After an initial ascension, Beatrice guides Dante through the nine celestial spheres of Heaven. These are concentric and spherical, as in Aristotelian and Ptolemaic cosmology. While the structures of the Inferno and Purgatorio were based on different classifications of sin, the structure of the Paradiso is based on the four cardinal virtues and the three theological virtues.
The first seven spheres of Heaven deal solely with the cardinal virtues of Prudence, Fortitude, Justice and Temperance. The first three describe a deficiency of one of the cardinal virtues – the Moon, containing the inconstant, whose vows to God waned as the moon and thus lack fortitude; Mercury, containing the ambitious, who were virtuous for glory and thus lacked justice; and Venus, containing the lovers, whose love was directed towards another than God and thus lacked Temperance. The final four incidentally are positive examples of the cardinal virtues, all led on by the Sun, containing the prudent, whose wisdom lighted the way for the other virtues, to which the others are bound (constituting a category on its own). Mars contains the men of fortitude who died in the cause of Christianity; Jupiter contains the kings of Justice; and Saturn contains the temperate, the monks who abided by the contemplative lifestyle. The seven subdivided into three are raised further by two more categories: the eighth sphere of the fixed stars that contain those who achieved the theological virtues of faith, hope and love, and represent the Church Triumphant – the total perfection of humanity, cleansed of all the sins and carrying all the virtues of heaven; and the ninth circle, or Primum Mobile (corresponding to the Geocentricism of Medieval astronomy), which contains the angels, creatures never poisoned by original sin. Topping them all is the Empyrean, which contains the essence of God, completing the 9-fold division to 10.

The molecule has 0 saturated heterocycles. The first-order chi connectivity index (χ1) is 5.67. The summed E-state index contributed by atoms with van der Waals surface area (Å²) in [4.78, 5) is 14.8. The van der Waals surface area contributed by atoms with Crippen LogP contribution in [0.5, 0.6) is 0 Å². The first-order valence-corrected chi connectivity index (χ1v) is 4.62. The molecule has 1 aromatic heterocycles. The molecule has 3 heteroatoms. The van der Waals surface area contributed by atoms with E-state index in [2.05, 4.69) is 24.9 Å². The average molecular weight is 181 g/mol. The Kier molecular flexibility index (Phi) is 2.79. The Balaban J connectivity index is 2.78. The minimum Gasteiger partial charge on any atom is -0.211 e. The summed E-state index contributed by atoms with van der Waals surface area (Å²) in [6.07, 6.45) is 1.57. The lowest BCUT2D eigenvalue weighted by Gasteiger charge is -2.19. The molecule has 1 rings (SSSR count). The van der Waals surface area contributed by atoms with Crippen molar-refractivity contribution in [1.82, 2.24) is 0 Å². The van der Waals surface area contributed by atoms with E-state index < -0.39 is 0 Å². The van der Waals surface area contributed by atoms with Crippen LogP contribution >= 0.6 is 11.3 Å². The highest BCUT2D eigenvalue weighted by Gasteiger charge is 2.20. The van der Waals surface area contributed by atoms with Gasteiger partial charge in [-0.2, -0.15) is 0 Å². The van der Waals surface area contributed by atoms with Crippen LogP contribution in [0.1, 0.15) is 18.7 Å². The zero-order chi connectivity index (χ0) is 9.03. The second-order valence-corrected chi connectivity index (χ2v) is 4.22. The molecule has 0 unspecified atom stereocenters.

Dante meets and converses with several great saints of the Church, including Thomas Aquinas, Bonaventure, Saint Peter, and St. John. The Paradiso is consequently more theological in nature than the Inferno and the Purgatorio. However, Dante admits that the vision of heaven he receives is merely the one his human eyes permit him to see, and thus the vision of heaven found in the Cantos is Dante’s personal vision.
The Divine Comedy finishes with Dante seeing the Triune God. In a flash of understanding that he cannot express, Dante finally understands the mystery of Christ’s divinity and humanity, and his soul becomes aligned with God’s love:
But already my desire and my will
were being turned like a wheel, all at one speed,
by the Love which moves the sun and the other stars.